Frankie Dettori celebrates aboard Marienbard after victory in the Prix de L'Arc de Triomphe.

Frankie Dettori celebrates aboard Marienbard after victory in the Prix de L'Arc de Triomphe.

AP/Jacques Brinon

Marienbard, Dettori in Arc de Triomphe Surprise

By Nick Reeves

Frankie Dettori's love affair with the Prix de l'Arc de Triomphe intensified further Sunday when Godolphin's second string - super sub would be more appropiate - Marienbard edged out Sulamani, the favorite trying to land the Niarchos family with their first success in Europe's premier all aged race.

With Sakhee, the runaway winner of the Arc 12 months ago, out of sorts Godolphin turned to the fast improving Marienbard to carry their torch. And the 5-year-old did not let Sheikh Mohammed's Dubai-based operation down as he powered through the pack to hold off French Derby winner Sulamani by three quarters of a length.

High Chaparral, successful in the English and Irish Derbies, put up a bold show for record-breaking Irish trainer Aidan O'Brien in third, half a length further back. He was ahead of Califet, who belied his outsider status by running a huge race in fourth just ahead of the first filly home, Islington.

For the irrepressible Dettori, Marienbard's hard fought success was his third Arc win after Lammtarra in 1995 and Sakhee last year.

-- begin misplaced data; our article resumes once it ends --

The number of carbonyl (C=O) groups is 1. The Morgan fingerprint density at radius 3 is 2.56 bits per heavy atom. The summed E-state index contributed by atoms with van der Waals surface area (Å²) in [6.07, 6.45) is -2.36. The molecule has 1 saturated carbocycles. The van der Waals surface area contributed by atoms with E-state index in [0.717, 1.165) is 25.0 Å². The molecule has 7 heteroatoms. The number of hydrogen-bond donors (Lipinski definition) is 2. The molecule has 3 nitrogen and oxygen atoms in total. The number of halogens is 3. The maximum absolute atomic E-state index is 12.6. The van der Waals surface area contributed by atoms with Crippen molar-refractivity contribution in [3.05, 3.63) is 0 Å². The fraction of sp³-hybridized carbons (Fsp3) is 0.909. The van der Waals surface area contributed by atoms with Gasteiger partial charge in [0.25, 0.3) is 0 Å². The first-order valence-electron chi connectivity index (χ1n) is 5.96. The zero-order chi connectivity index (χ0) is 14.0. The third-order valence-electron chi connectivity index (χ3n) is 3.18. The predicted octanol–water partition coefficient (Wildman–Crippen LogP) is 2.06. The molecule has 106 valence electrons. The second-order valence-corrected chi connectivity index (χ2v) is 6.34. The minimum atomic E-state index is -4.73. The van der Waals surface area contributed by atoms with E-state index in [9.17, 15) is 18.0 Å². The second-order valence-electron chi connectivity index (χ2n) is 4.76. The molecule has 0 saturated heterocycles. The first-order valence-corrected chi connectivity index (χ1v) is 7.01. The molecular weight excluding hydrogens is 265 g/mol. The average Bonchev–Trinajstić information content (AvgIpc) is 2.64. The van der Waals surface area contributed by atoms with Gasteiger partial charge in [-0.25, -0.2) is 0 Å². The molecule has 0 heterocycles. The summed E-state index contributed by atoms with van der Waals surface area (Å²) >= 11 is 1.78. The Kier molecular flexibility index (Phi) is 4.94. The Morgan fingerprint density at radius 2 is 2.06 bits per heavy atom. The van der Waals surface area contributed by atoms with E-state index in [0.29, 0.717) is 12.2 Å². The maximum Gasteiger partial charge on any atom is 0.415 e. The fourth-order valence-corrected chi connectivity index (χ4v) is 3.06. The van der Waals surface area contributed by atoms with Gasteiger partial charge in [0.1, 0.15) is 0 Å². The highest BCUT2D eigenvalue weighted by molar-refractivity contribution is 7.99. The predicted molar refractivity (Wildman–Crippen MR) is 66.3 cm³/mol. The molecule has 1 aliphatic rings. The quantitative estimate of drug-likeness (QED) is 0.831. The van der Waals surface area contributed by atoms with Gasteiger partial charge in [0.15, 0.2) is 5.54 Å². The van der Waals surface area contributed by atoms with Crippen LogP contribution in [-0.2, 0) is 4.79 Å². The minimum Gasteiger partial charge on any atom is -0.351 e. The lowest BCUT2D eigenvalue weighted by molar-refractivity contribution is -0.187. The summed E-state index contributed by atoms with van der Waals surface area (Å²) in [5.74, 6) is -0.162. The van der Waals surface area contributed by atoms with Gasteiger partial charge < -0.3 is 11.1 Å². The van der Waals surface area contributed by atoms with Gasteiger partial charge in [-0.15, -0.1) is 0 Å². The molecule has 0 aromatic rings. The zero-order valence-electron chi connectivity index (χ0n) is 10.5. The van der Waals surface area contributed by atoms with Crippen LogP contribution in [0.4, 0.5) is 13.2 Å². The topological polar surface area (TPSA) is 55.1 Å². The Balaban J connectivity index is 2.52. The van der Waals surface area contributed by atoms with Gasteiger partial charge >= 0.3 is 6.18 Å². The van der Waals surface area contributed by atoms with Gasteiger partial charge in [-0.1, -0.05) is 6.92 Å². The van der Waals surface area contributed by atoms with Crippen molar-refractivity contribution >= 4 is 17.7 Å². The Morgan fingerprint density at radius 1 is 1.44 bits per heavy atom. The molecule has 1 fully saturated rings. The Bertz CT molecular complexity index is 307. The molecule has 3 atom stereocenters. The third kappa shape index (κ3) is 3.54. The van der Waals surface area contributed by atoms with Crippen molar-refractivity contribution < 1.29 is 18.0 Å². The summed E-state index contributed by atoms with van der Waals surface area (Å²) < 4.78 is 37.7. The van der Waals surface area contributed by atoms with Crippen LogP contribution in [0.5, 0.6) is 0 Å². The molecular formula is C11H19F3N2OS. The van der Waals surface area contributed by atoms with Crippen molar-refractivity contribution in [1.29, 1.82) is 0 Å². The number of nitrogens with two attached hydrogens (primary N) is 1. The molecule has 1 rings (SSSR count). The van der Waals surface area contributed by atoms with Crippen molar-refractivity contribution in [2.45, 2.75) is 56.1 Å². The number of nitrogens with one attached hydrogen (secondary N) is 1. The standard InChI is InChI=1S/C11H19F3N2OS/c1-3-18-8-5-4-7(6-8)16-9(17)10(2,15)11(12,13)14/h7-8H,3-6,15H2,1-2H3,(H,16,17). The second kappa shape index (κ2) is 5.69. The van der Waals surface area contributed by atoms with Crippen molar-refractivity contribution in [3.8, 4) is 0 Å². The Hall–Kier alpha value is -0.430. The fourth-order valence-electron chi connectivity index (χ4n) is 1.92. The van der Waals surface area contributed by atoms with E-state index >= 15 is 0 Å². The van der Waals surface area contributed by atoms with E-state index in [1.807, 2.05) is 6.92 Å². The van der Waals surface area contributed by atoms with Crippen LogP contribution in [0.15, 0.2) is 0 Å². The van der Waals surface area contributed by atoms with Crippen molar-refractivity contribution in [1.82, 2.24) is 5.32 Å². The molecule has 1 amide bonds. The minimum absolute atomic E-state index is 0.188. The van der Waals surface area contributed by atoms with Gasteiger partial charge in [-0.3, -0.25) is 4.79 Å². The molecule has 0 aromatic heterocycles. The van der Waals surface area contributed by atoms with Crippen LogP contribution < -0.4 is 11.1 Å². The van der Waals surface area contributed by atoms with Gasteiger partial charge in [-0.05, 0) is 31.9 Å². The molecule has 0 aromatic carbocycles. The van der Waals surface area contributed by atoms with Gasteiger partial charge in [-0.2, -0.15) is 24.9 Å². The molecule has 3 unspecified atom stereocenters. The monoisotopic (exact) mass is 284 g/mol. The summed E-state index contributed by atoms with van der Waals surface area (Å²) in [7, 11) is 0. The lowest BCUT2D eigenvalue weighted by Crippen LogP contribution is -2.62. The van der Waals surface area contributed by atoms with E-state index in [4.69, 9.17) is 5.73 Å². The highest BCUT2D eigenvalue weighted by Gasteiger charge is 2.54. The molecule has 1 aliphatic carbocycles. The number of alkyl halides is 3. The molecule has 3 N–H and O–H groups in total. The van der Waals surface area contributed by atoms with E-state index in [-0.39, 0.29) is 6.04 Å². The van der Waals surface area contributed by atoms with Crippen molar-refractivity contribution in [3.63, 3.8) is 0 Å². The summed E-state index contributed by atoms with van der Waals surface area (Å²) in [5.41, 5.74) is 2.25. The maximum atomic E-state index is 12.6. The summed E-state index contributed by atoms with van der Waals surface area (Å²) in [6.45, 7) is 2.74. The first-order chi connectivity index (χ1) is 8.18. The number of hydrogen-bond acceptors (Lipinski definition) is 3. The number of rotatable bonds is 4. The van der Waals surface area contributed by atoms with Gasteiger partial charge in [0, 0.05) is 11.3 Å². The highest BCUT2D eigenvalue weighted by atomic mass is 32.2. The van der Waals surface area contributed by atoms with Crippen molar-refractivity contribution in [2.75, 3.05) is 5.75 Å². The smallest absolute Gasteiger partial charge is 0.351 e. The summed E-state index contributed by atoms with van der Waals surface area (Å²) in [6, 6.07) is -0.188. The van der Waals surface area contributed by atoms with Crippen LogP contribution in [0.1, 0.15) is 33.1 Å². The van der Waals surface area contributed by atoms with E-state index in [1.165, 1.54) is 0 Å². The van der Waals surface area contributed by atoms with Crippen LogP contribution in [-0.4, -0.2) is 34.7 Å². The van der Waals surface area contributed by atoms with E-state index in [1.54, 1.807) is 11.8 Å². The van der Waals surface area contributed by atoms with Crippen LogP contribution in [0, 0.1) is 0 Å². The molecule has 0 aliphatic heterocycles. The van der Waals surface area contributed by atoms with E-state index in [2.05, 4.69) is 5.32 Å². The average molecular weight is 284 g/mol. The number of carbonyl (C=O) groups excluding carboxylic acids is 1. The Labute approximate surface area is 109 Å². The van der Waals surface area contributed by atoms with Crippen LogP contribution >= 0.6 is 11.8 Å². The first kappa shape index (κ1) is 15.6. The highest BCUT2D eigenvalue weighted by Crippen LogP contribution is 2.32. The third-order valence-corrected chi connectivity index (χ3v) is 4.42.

While missing the outright brilliance of Sakhee, who had memorably demolished his field, Marienbard's win was more the result of earnest endeavor.

Dettori, who treated the crowd of 35,000 to his trademark flying victory dismount, paid tribute to the son of Caerleon who last winter popped up in the Melbourne Cup, where he ran seventh.

"Thank you Marienbard, thank you Godolphin," said the Italian.

"Marienbard is so, so tough, and he's improving. When you get a horse his age who has lots of guts and class it makes them a little special."

Marienbard was earmarked for the Arc, which carried prize money this year of $1.6 million, after a stylish performance in the Group I Grosser Preis de Baden Baden, his second win at that level in Germany this summer.

Out of a Darshaan mare in Marienbad, he is a typical Godolphin pupil - he's been allowed time to develop and mature without being wrapped up in cotton wool.

And Sunday's success looks to have booked him a ticket to the Breeders' Cup in Arlington.

"I've spoken with Sheikh Mohammed," said Godolphin's trainer Saeed bin Suroor, "and Marienbard will probably run next in the Breeders' Cup and then the Japan Cup."

The Turf, at 12 furlongs, rather than the Classic, is likely to be his race at Arlington Park Oct. 26, where he may come up against the two horses immediately behind him, Sulamani and High Chaparral.

Sulamani was the popular choice with the punters and form experts on the strength of his French Derby victory won with his killer turn of foot.

Three weeks ago he had won his prep at Longchamp, the Prix Niel, run at a farcical pace which sparked booing and hissing from the crowd that day.

Trainer Pascal Bary was keen to return to a warmer reception today but it was not to be.